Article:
Avenue Q may be a fictional street whose inhabitants are puppets, but it certainly isn't Sesame Street. With profanity, lewd jokes and even some puppet nudity, “Avenue Q” wears it's parental advisory like a badge of honor.
Courthouse Center for the Arts' production of “Avenue Q” is boldly going where no Rhode Island theater company has gone before, and the theater has staged a great little production of this musical.
Executive Artistic Director Richard Ericson partnered with Jon Paul Rainville to direct the show, which has never been produced in Rhode Island before.
The laugh out loud musical centers around Princeton, a new puppet on Avenue Q, and the people he meets while trying to find his purpose in life. With numbers like “It Sucks to be Me,” “The Internet is for Porn,” “If you Were Gay” and “Everyone's a Little Bit Racist,” it's easy to see where the show's modern humor (and it's warning label) stem from.
The scenery and costumes are very minimal, and there are no set changes. The feel of the production is similar to Courthouse's staged reading of “Pippin” from earlier in the season, but the cast does not use their scripts. The puppets were masterfully created by Nora Eschenheimer, but the production could have benefited from more time spent on puppetry.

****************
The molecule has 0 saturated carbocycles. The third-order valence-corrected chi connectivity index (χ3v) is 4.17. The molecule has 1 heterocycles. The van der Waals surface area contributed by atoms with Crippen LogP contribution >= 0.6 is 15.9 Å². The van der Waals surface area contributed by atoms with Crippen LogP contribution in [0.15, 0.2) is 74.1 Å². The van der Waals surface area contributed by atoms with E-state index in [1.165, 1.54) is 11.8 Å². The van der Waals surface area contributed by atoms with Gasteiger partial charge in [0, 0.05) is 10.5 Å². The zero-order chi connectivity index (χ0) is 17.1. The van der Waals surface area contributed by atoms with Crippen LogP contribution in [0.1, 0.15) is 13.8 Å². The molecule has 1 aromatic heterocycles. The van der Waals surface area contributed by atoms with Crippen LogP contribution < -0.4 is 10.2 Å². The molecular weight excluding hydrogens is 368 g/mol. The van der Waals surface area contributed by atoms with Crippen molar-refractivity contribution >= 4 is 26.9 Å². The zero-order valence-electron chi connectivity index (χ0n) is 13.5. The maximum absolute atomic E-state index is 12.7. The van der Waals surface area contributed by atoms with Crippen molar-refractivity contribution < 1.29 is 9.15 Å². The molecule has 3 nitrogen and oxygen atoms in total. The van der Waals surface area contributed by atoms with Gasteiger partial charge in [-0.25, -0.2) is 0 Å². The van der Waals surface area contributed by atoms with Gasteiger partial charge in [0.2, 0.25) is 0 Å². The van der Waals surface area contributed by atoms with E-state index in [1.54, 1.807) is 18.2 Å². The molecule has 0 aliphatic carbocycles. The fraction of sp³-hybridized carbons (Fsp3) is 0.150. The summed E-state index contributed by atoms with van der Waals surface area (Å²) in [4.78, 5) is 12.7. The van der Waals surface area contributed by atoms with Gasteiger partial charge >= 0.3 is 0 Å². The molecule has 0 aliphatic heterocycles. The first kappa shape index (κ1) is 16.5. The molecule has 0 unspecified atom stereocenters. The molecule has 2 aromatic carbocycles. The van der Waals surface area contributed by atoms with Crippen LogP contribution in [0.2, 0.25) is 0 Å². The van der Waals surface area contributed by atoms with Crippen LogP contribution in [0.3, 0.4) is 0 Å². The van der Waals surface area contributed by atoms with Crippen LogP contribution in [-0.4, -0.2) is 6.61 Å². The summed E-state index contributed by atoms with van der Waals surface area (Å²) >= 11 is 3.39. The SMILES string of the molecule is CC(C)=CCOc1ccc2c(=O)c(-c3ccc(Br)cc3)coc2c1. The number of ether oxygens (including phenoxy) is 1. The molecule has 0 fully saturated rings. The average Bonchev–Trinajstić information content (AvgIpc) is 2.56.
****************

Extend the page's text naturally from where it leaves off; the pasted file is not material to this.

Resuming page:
The small ensemble of actors did a wonderful job bringing this TONY-award winning musical to life. Talia Triangalo, who was double-cast as leading ladies Kate Monster and Lucy, did a beautiful job serenading the audience with the show's most melodic numbers as Kate, while also getting to show off her strong soulful tones as Lucy.
Other standouts were Ashley Kelley as Gary Coleman and Lynn Craig as Christmas Eve, who both showed off their powerful voices on their solos. Gianni Vento and Kaitlyn Rosen were very funny as a pair of “Bad Idea Bears,” and Andrew Jones sent the audience into fits of laughter as Trekkie Monster.
The only disappointments came from the double-casting of major roles like Princeton and Rod, who were both played by puppeteer Aaron Lathrop, and Kate Monster and Lucy. The double-casting led to some awkward scenes where actors shared dialogue with themselves, and it often broke the suspension of disbelief.
Otherwise, "Avenue Q" is a fun time. The band, led by Lila Kane, sounded wonderful with the crisp harmonies delivered by the cast, and the laughter continued throughout. If you're looking for a brave piece of new musical comedy, this is your show.
“Avenue Q” runs until March 4 at Courthouse Center for the Arts, 3481 Kingstown Road, West Kingston, R.I. Tickets can be purchased by calling 782-1018 or online at www.courthousearts.org.